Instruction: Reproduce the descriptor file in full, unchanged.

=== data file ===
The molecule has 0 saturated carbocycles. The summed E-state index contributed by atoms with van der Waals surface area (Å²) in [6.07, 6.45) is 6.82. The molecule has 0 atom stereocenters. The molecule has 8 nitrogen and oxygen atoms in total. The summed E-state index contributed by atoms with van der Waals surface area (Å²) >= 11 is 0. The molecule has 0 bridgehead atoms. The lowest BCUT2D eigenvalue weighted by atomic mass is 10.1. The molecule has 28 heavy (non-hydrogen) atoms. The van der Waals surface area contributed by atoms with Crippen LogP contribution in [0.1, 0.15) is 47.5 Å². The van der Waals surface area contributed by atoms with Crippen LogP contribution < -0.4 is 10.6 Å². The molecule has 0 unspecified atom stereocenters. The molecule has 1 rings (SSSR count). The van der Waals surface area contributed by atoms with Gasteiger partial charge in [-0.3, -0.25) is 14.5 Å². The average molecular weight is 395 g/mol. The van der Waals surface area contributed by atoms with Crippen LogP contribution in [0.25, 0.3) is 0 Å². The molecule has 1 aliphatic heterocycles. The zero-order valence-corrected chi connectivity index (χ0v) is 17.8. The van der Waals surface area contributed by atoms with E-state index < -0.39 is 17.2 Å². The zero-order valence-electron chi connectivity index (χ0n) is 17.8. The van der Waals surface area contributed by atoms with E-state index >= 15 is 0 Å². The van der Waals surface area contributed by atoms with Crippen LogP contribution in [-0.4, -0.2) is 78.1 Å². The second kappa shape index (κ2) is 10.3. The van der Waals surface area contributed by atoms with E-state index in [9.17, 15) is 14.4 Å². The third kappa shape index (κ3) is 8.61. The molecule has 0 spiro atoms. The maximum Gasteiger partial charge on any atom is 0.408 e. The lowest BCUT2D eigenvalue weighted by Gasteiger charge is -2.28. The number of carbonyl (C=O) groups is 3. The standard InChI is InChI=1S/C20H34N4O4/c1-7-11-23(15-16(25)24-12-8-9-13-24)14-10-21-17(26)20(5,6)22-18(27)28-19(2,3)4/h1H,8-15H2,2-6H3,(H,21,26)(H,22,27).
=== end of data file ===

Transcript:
The molecule has 0 saturated carbocycles. The summed E-state index contributed by atoms with van der Waals surface area (Å²) in [6.07, 6.45) is 6.82. The molecule has 0 atom stereocenters. The molecule has 8 nitrogen and oxygen atoms in total. The summed E-state index contributed by atoms with van der Waals surface area (Å²) >= 11 is 0. The molecule has 0 bridgehead atoms. The lowest BCUT2D eigenvalue weighted by atomic mass is 10.1. The molecule has 28 heavy (non-hydrogen) atoms. The van der Waals surface area contributed by atoms with Crippen LogP contribution in [0.1, 0.15) is 47.5 Å². The van der Waals surface area contributed by atoms with Crippen LogP contribution < -0.4 is 10.6 Å². The molecule has 0 unspecified atom stereocenters. The molecule has 1 rings (SSSR count). The van der Waals surface area contributed by atoms with Gasteiger partial charge in [-0.3, -0.25) is 14.5 Å². The average molecular weight is 395 g/mol. The van der Waals surface area contributed by atoms with Crippen LogP contribution in [0.25, 0.3) is 0 Å². The molecule has 1 aliphatic heterocycles. The zero-order valence-corrected chi connectivity index (χ0v) is 17.8. The van der Waals surface area contributed by atoms with E-state index < -0.39 is 17.2 Å². The zero-order valence-electron chi connectivity index (χ0n) is 17.8. The van der Waals surface area contributed by atoms with E-state index >= 15 is 0 Å². The van der Waals surface area contributed by atoms with Crippen LogP contribution in [-0.4, -0.2) is 78.1 Å². The second kappa shape index (κ2) is 10.3. The van der Waals surface area contributed by atoms with E-state index in [9.17, 15) is 14.4 Å². The third kappa shape index (κ3) is 8.61. The molecule has 0 spiro atoms. The maximum Gasteiger partial charge on any atom is 0.408 e. The lowest BCUT2D eigenvalue weighted by Gasteiger charge is -2.28. The number of carbonyl (C=O) groups is 3. The standard InChI is InChI=1S/C20H34N4O4/c1-7-11-23(15-16(25)24-12-8-9-13-24)14-10-21-17(26)20(5,6)22-18(27)28-19(2,3)4/h1H,8-15H2,2-6H3,(H,21,26)(H,22,27).